Suzy Q: Our shelter bunny
Every six months or so for the past three years, Lilly (11) pulls out the phone book, opens it to the Yellow Pages section of Animal Shelters and begins her calls. "Yes, I was wondering how old you have to be to volunteer at your shelter?" she asks politely. In between rejections (you have to be 16) she comments to Grace (14) "They don't get it. They think we just want to go and cuddle the kittens." "Well don't we?" Grace asks.
No. That is not what Lilly wants to do. She wants to play with the friendless, wash the dirty, clip the long-nailed, clean the dirty cage, sweep the poo, scrub the grungy food dishes. In short, she has a calling and it is to care for shelter animals. But no one gets that. They just think she's another kid who wants to pet a puppy.
That is until we met Toni. Toni runs Red Door Shelter a rabbit sanctuary in Chicago. This wonderful place rescues the homeless and unwanted bunnies (think of the Easter pet that turns out to be more work than someone thought). It was to this shelter that Lilly dragged me about a year ago for "rabbit spa day" a fund-raising event where crazy bunny people get together to have their rabbits groomed and photographed and oh yeah, maybe take another homeless bunny home (which is how we got Suzy Q). Thanks to that event, adoption, and subsequent emails, Toni caught on pretty quickly that Lilly was not your average "can I come play with the bunnies" kid. Which is why she so very, very graciously said yes when I asked if she would make an exception to the age requirement and allow Lilly to volunteer.
The first day of volunteering was last Wednesday. All the way to the shelter Lilly was saying under her breath, "Oh yeah, Heartland Shelter, I'm too young? Oh really, too young you say!? Well aren't you sorry now." She was so excited she nearly binkied (that's rabbit talk for jumping with joy) out of the car as we pulled up to the shelter. I left her there in Toni's capable hands agreeing to return in four hours.
And it was there I found her four hours later, covered in rabbit fur and ecstatically happy about her new job. All the way home she told me about the rabbits she met and played with. About their (often sad) histories but their (almost always) happy endings. There was one bunny in particular she was taken with. Avery.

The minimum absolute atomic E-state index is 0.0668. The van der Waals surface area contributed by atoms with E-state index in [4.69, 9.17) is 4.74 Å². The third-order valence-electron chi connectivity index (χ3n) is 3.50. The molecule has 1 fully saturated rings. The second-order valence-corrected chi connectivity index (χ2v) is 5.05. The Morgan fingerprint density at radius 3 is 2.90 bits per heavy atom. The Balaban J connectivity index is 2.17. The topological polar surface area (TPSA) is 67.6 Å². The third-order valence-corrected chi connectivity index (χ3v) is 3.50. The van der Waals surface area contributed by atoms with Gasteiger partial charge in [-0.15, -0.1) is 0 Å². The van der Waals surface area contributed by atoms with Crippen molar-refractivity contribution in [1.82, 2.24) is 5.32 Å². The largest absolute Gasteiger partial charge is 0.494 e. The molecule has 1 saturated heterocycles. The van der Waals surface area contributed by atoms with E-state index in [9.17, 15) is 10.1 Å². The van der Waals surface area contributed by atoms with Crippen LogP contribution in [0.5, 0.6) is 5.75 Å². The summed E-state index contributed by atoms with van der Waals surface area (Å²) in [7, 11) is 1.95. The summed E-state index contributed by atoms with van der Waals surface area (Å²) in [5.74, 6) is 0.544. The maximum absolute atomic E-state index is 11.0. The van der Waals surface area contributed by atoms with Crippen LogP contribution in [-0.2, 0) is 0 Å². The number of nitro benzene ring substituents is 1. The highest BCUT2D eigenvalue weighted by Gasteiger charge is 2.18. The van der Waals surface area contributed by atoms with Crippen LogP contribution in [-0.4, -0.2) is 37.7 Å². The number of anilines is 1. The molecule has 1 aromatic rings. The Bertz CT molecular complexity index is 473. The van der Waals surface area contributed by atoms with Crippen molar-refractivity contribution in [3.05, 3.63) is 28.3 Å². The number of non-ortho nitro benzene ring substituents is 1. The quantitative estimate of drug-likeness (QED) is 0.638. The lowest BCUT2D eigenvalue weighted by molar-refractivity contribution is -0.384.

Avery, she explained, has been there for three years. No one wants to adopt him because he cannot be neutered. He has a heart condition and if they put him under for the surgery he most likely would not survive. So he stays there but not many of the volunteers want to play with him because un-neutered male rabbits have, ahem, some hygiene issues.
"Oh Mom," she gushed, "Avery is so great! I went in his pen and he binkied, then he sprayed to mark his territory, then he pooped all over, and then he humped my leg. I just love him! He's so full of life!"
From the backseat her big brother offered this advice, "Don't go falling for every guy who humps your leg."
Lilly ignored this and began in earnest on another story about two rabbits who were saved from Afghanistan. Seriously.
I know, I've said it before, but I have to say it again, there is no joy like the joy of watching your child find his or her bliss and by God Lilly has found it at Red Door Shelter. Here, at this magical place, she can finally spend time with her beloved buns AND the like-minded, dedicated people who care about them as much as she does. And since I am not so inclined to spend time with rabbits I am mighty grateful there is such a place that welcomes her.
So here's to Toni and her shelter and if my small tale moves you maybe you would consider a small donation to Red Door to thank those who take care of God's smallest creatures --like Lilly and homeless bunnies.